• Pointer manipulation
        • Modification of jump tables
        • Overwriting function pointers
    • Best practices and some typical mistakes
      • Unsafe functions
      • Dealing with unsafe functions
      • Lab – Fixing buffer overflow
      • What’s the problem with asctime()?
      • Lab – The problem with asctime()
      • Using std::string in C++
  • Memory management vulnerabilities
    • Some typical mistakes leading to BOF
      • Unterminated strings
      • readlink() and string termination
      • Manipulating C-style strings in C++
      • Malicious string termination
      • Lab – String termination confusion
      • String length calculation mistakes
      • Off-by-one errors
      • Case study – Off-by-one error in VxWorks TCP ‘Urgent Data’ parsing
      • Allocating nothing
  • Memory management hardening
    • Securing the toolchain
      • Securing the toolchain in C and C++
      • Compiler warnings and security
      • Using FORTIFY_SOURCE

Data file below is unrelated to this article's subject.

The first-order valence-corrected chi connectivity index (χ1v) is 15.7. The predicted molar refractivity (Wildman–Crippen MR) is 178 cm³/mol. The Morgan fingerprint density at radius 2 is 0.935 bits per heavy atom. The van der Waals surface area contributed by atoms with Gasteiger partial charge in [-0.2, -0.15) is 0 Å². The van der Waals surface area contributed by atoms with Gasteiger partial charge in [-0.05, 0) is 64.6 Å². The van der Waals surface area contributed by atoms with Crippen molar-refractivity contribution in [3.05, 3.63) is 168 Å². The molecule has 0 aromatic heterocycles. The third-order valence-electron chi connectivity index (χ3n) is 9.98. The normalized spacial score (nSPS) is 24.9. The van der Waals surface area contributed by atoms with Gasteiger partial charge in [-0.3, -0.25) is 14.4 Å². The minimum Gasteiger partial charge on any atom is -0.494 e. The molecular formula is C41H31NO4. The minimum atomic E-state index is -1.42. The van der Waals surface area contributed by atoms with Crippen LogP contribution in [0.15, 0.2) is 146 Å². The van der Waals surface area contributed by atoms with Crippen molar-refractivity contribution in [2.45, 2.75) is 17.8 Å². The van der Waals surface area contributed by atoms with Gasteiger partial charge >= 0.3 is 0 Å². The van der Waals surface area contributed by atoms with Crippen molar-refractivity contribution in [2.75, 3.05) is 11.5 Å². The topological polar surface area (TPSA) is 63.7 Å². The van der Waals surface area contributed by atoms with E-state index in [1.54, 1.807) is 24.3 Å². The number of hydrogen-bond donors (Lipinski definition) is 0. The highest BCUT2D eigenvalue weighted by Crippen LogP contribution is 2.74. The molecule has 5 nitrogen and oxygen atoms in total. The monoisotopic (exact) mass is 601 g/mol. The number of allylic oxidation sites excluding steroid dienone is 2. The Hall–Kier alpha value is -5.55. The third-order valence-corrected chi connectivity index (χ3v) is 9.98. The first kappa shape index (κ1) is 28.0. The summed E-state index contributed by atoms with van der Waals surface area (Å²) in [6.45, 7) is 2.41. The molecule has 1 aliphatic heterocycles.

• Lab – Effects of FORTIFY
      • AddressSanitizer (ASan)
        • Using AddressSanitizer (ASan)
        • Lab – Using AddressSanitizer
      • RELRO protection against GOT hijacking
      • Heap overflow protection
      • Stack smashing protection
        • Detecting BoF with a stack canary
        • Argument cloning
        • Stack smashing protection on various platforms
        • SSP changes to the prologue and epilogue
        • Lab – Effects of stack smashing protection
        • Bypassing stack smashing protection
    • Runtime protections
      • Runtime instrumentation
      • Address Space Layout Randomization (ASLR)
        • ASLR on various platforms
        • Lab – Effects of ASLR
        • Circumventing ASLR – NOP sleds
        • Circumventing ASLR – memory leakage
        • Heap spraying
      • Non-executable memory areas
        • The NX bit
        • Write XOR Execute (W^X)
        • NX on various platforms